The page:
Screaming Frog is a great tool for crawling a site and identifying any issues, or potential issues, that are present. It’s one of the most popular crawlers available and for good reason.
With an ability to highlight and report on a whole host of factors, Screaming Frog can help take your onsite SEO to the next level. If you’re new to SEO, or to Screaming Frog, this article might help steer you in the right direction.
Load Screaming Frog and enter your site’s web address; subdomains and subfolders work, too. It’ll then take a few moments to crawl the site. It might take longer than a few minutes, depending on the size of your site.
Along the top you’ll see a number of tabs, showing the different areas of crawled information. As you can see, there are quite a lot of them. That gives you an idea of just how much Screaming Frog covers.
The internal tab lists all if the resources Screaming Frog comes across that belong to your site, subdomain or subfolder. By default, it’s the first tab you’ll see when running your crawl.
It’s usually a case of seeing the sites and resources you’ve linked out to here. However, if there are any that you do not recognise or just look a bit suspicious then take a look at them to see what they are.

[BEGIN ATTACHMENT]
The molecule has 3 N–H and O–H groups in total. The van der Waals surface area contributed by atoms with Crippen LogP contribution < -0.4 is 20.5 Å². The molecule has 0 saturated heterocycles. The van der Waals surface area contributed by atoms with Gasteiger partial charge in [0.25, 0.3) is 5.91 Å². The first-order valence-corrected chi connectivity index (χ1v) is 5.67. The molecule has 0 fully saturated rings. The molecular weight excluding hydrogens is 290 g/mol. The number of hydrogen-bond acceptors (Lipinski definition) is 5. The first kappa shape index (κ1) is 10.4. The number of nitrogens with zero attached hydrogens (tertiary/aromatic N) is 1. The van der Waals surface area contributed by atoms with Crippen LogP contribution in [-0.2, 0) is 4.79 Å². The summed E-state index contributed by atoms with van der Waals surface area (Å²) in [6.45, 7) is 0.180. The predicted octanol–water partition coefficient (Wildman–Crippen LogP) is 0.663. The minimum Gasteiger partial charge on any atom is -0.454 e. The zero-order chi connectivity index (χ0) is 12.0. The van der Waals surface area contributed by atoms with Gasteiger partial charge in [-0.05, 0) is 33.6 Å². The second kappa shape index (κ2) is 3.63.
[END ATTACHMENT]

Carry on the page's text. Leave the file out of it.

In very rare cases, sites have been hacked in order to inject links to other sites.
Or, perhaps you have a comment system which allows for links in usernames or comments. Checking your outbound links means that you can either remove them or NoFollow them.
Go to the Protocol tab on Screaming Frog and filter by HTTP or HTTPS to see if your site is running resources over inconsistent protocol.
If your site is using both HTTP and HTTPS versions of pages without proper care, user experience, as well as content, can be affected. Search engines tend to treat http and https versions of the same site and its pages as completely different properties.
Assuming you have an SSL certificate, http resources can render your pages ‘unsecure’, leading to ‘Not Secure’ warnings appearing in Chrome and other browsers.
External resources are also listed under this tab so don’t panic if you they are inconsistent. Just ensure that your internal links, pages and resources are all using a uniform protocol.